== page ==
Among this study's K recipient respondents, 46.4% held Ph.D. and 51.1% M.D. degrees. A total of 49.6% of the mentors held Ph.D. and 48.3% M.D. degrees. The NIH Extramural Nexus recently reported that approximately 70% of NIH supported PIs have Ph.D.'s which has remained stable over the past 25 years. Most of the remaining PI's were M.D.s or M.D./Ph.D.s with small percentages in other degrees. The NIH also reports that the percentage of M.D.'s receiving NIH awards has declined from approximately 20% to 17%. 22 Such a decline is concerning in light of increasing NIH emphasis on clinical translational research. In this study, more of the degrees held by the K recipients and mentors were M.D.s (approximately 50%) as compared to the NIH report. This difference is likely due to the clinical focus of these K awards. It is encouraging that M.D. investigators are serving as mentors for these clinically oriented K recipients. It is also interesting to note that 20% of K awardees had industry funding and 40% had funding from nonprofit sources other than NIH. Having experience with diverse funding sources is likely to serve them well in an era of declining (or flattening) of NIH budgets. Kram has classified mentoring activities into two kinds: instrumental and psychosocial. Instrumental support is influential in furthering the mentee's professional goals, including reviewing and writing manuscripts and grant proposals, discussing research projects, and providing sponsorship, coaching, exposure, opportunities, and challenging assignments. Psychosocial mentoring includes role modeling, empathizing, and counseling as well as supporting the scholar through difficult courses and challenging obstacles. 23 Satisfaction with the mentor relationship in our study was consistent with satisfaction with both instrumental and psychosocial types of activities (see 4, 5).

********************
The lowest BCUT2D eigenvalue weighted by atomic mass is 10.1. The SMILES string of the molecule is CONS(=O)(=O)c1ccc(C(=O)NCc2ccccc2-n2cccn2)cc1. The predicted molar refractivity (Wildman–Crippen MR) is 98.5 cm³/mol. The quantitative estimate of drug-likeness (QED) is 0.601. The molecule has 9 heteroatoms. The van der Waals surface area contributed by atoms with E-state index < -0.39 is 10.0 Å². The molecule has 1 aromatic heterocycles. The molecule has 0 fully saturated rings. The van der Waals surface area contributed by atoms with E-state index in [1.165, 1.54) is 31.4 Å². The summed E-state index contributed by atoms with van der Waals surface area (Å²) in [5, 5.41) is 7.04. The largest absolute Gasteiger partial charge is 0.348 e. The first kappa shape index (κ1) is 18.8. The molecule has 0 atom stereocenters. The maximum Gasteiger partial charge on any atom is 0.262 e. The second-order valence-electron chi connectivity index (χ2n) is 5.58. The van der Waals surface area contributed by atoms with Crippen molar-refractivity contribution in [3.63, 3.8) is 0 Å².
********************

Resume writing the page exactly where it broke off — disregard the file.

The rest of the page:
Our study shows that mentors spend time in discussions, meetings, and email exchanges with their mentee. The frequency of contact either in a meeting or by phone/email was significantly correlated with mentee satisfaction in the relationship with their mentor ( Table 3 , ,1,1, ,2).2). This correlation has been shown in other reports of mentee–mentor relationships in general academic mentoring. 24

The assessment by a mentee of the mentoring experience is related to mentee outcomes. In a study of primary care fellows, those fellows who had “influential” mentors spent more time conducting research and published more papers. When asked about the attributes of their mentors, the respondents identified three domains: the relationship between themselves and their mentor (e.g., advice and guidance); the personal attributes of their mentor (e.g., kind and thoughtful); and the professional attributes of their mentor (e.g., role model). 10 Given that the K mentor relationship is intended for research, it is not surprising that the outcomes reported by the K's in this study are higher in research related areas (presentations or posters, publications, and grant writing) then other areas of professional growth.